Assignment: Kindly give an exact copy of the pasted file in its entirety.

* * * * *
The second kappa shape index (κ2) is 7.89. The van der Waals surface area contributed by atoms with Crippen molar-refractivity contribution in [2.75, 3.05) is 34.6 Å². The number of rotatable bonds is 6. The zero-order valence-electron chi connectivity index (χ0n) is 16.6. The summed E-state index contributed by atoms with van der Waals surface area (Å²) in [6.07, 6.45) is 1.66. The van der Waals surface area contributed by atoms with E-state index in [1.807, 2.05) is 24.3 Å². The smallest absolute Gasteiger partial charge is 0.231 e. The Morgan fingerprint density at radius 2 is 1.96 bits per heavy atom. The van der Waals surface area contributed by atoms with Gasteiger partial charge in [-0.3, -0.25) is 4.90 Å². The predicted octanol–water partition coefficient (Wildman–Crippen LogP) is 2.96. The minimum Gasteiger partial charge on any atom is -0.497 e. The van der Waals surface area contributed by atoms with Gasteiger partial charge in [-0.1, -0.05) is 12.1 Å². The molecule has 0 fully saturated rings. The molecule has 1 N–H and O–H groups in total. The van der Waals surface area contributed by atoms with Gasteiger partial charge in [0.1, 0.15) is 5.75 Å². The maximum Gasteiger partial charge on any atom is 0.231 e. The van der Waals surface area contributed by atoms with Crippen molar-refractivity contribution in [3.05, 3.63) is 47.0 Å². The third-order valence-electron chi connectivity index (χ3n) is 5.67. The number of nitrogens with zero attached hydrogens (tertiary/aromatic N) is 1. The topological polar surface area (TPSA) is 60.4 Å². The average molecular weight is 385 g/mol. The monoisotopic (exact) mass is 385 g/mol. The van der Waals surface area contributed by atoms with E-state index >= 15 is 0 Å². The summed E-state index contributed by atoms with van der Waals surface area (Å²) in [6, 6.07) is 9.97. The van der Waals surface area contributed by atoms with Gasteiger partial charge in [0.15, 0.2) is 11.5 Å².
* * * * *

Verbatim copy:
The second kappa shape index (κ2) is 7.89. The van der Waals surface area contributed by atoms with Crippen molar-refractivity contribution in [2.75, 3.05) is 34.6 Å². The number of rotatable bonds is 6. The zero-order valence-electron chi connectivity index (χ0n) is 16.6. The summed E-state index contributed by atoms with van der Waals surface area (Å²) in [6.07, 6.45) is 1.66. The van der Waals surface area contributed by atoms with E-state index in [1.807, 2.05) is 24.3 Å². The smallest absolute Gasteiger partial charge is 0.231 e. The Morgan fingerprint density at radius 2 is 1.96 bits per heavy atom. The van der Waals surface area contributed by atoms with Gasteiger partial charge in [-0.3, -0.25) is 4.90 Å². The predicted octanol–water partition coefficient (Wildman–Crippen LogP) is 2.96. The minimum Gasteiger partial charge on any atom is -0.497 e. The van der Waals surface area contributed by atoms with Gasteiger partial charge in [-0.1, -0.05) is 12.1 Å². The molecule has 0 fully saturated rings. The molecule has 1 N–H and O–H groups in total. The van der Waals surface area contributed by atoms with Gasteiger partial charge in [0.1, 0.15) is 5.75 Å². The maximum Gasteiger partial charge on any atom is 0.231 e. The van der Waals surface area contributed by atoms with Crippen molar-refractivity contribution in [3.05, 3.63) is 47.0 Å². The third-order valence-electron chi connectivity index (χ3n) is 5.67. The number of nitrogens with zero attached hydrogens (tertiary/aromatic N) is 1. The topological polar surface area (TPSA) is 60.4 Å². The average molecular weight is 385 g/mol. The monoisotopic (exact) mass is 385 g/mol. The van der Waals surface area contributed by atoms with E-state index >= 15 is 0 Å². The summed E-state index contributed by atoms with van der Waals surface area (Å²) in [6, 6.07) is 9.97. The van der Waals surface area contributed by atoms with Gasteiger partial charge in [0.15, 0.2) is 11.5 Å².